Shtefan, Avhustyn [Штефан, Августин; Štefan], b 11 January 1893 in Poroshkove, Transcarpathia, d 4 September 1986 in Philadelphia, Pennsylvania. Teacher, civic activist, and Transcarpathian state figure; member of the Shevchenko Scientific Society. After completing studies in theology in Uzhhorod and in philosophy in Budapest he became a teacher in Uzhhorod (1917). A founding member of the Ruthenian People's party (1920–4), in 1922 he established and directed the State Commercial Academy in Uzhhorod (moved to Mukachevo in 1926), an institution which trained and educated an entire generation of Ukrainophile students in that region. He retained that post until 1938, after which he served as minister of educational and religious affairs in the republic of Carpatho-Ukraine. With the fall of the state to the Hungarians he fled to Bratislava, where he was director of the Ukrainian Academy of Commerce (1939–40) and the Ukrainian Gymnasium in Czechoslovakia (1940–5). He oversaw the evacuation of the school to Augsburg, Germany, where he directed it in 1945–9 and then emigrated to the United States of America, where he taught at a Ukrainian Catholic academy for girls until 1969.
Shtefan was a leading Ukrainophile community figure in Transcarpathia. He was a cofounder of the Prosvita and Teachers' Hromada of Subcarpathian Ruthenia societies in the region, head of a municipal cultural-educational council for the town of Mukachevo, editor of the newspaper Rusyn (1920–2), and coeditor of the newspaper Rusyn (1923) and the journals Pidkarpats’ka Rus’ (1924–38), Uchytel’s’kyi holos (1930–9), and Zemlia i volia (Mukachevo) (1934–8), the organ of the Ukrainian wing of the Czechoslovak Agrarian party. He was a long-standing member of the presidium of the Central Ruthenian People's Council of Transcarpathia and (in addition to his ministerial duties) president of the Diet of Carpatho-Ukraine. He took an active role in émigré politics and served as deputy premier of the Government-in-exile of the Ukrainian National Republic. He also wrote extensively; his major works include From Carpatho-Ruthenia to Carpatho-Ukraine (1969), Avhustyn Voloshyn, prezydent Karpats'koï Ukraïny (Avhustyn Voloshyn, President of Carpatho-Ukraine, 1977), and Za pravdu i voliu: Spomyny i deshcho z istoriï Karpats'koï Ukraïny (For Justice and Freedom: Memoirs and Some of the History of Carpatho-Ukraine, 2 vols, 1973, 1981).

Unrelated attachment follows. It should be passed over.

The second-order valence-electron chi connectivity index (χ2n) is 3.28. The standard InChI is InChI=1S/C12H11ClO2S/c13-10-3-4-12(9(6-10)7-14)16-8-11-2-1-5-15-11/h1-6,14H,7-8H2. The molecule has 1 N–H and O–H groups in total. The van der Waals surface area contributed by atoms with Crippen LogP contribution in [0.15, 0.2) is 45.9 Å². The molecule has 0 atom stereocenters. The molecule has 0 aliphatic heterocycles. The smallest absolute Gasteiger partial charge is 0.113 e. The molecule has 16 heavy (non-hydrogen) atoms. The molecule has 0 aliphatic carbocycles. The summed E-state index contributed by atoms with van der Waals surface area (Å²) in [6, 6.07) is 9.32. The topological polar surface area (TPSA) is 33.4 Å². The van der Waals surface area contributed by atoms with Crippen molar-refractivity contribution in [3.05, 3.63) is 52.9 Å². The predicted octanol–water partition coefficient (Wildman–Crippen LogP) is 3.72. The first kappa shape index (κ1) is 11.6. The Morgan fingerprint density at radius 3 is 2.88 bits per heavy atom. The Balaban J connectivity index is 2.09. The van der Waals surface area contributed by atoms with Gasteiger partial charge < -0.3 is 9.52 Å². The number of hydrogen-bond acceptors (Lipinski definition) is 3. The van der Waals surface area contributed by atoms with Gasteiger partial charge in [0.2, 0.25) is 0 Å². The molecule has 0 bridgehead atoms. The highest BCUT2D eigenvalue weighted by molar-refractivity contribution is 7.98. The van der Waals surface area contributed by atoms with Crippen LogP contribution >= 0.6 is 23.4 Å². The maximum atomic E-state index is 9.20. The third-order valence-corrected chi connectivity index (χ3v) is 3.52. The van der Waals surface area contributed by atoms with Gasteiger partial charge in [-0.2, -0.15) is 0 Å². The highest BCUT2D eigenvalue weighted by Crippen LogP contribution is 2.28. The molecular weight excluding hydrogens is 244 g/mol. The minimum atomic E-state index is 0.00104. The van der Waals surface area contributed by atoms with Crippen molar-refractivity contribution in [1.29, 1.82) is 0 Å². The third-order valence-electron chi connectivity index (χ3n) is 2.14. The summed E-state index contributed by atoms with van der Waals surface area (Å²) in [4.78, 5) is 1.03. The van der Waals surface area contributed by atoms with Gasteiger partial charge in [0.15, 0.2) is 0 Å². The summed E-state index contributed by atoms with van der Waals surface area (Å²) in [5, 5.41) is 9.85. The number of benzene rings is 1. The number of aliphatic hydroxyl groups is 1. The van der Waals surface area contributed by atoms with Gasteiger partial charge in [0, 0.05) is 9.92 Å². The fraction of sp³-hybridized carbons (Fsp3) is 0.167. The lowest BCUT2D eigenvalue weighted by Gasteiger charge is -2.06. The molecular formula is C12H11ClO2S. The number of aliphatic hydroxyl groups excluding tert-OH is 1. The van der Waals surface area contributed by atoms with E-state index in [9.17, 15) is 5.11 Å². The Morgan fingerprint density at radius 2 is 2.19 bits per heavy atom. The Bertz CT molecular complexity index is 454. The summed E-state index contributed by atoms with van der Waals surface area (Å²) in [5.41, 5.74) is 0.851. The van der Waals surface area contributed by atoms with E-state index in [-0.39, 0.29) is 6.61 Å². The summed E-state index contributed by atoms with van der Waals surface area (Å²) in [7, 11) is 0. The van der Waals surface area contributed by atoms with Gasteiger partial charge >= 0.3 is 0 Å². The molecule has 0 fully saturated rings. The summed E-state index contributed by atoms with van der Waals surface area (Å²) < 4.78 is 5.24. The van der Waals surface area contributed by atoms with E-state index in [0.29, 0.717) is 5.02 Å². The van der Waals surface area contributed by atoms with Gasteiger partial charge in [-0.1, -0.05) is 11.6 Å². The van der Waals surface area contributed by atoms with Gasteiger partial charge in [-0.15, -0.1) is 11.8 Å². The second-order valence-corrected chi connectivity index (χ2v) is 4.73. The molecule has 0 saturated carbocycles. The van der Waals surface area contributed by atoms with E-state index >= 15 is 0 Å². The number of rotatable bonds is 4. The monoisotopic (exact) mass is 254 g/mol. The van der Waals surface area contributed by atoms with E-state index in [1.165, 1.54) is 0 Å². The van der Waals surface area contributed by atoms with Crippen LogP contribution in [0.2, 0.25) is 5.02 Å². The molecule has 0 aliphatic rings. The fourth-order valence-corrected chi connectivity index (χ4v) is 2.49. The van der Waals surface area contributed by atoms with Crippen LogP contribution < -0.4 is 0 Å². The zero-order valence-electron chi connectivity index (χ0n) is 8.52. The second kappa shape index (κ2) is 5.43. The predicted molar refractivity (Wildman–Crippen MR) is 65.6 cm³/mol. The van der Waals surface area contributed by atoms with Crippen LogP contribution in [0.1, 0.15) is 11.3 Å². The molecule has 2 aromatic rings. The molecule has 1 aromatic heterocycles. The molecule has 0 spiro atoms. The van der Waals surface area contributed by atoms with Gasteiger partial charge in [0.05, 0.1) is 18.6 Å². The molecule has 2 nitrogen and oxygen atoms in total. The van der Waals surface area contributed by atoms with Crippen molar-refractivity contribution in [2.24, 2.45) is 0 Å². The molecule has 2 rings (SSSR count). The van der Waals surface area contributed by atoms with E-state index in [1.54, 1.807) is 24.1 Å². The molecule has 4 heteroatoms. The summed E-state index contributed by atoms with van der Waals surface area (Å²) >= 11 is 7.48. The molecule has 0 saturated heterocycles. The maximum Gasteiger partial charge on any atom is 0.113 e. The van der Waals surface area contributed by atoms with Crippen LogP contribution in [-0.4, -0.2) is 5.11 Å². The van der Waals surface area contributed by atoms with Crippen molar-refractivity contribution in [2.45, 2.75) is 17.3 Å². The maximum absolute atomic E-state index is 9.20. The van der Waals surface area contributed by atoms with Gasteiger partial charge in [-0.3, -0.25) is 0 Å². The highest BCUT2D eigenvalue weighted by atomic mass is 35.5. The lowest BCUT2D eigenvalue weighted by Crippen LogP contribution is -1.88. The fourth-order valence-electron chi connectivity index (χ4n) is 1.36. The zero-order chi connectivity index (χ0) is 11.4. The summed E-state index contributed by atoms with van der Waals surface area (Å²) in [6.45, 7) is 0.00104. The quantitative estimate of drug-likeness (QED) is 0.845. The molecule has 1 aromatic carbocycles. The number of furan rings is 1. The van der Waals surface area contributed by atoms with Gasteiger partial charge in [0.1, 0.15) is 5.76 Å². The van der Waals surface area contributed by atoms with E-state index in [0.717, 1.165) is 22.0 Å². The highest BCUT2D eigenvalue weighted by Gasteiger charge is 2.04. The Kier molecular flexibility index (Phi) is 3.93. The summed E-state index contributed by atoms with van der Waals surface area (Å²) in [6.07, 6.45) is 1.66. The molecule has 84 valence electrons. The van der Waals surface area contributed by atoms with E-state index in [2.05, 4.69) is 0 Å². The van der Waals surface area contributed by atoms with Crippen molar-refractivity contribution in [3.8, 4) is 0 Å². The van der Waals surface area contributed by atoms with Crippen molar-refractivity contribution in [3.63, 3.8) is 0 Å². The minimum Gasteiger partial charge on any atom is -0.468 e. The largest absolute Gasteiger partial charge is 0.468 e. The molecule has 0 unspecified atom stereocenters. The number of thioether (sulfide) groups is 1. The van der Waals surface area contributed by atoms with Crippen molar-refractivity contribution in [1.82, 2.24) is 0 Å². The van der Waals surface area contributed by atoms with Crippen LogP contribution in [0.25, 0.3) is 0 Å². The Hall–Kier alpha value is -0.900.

[This article originally appeared in the Encyclopedia of Ukraine, vol. 4 (1993).]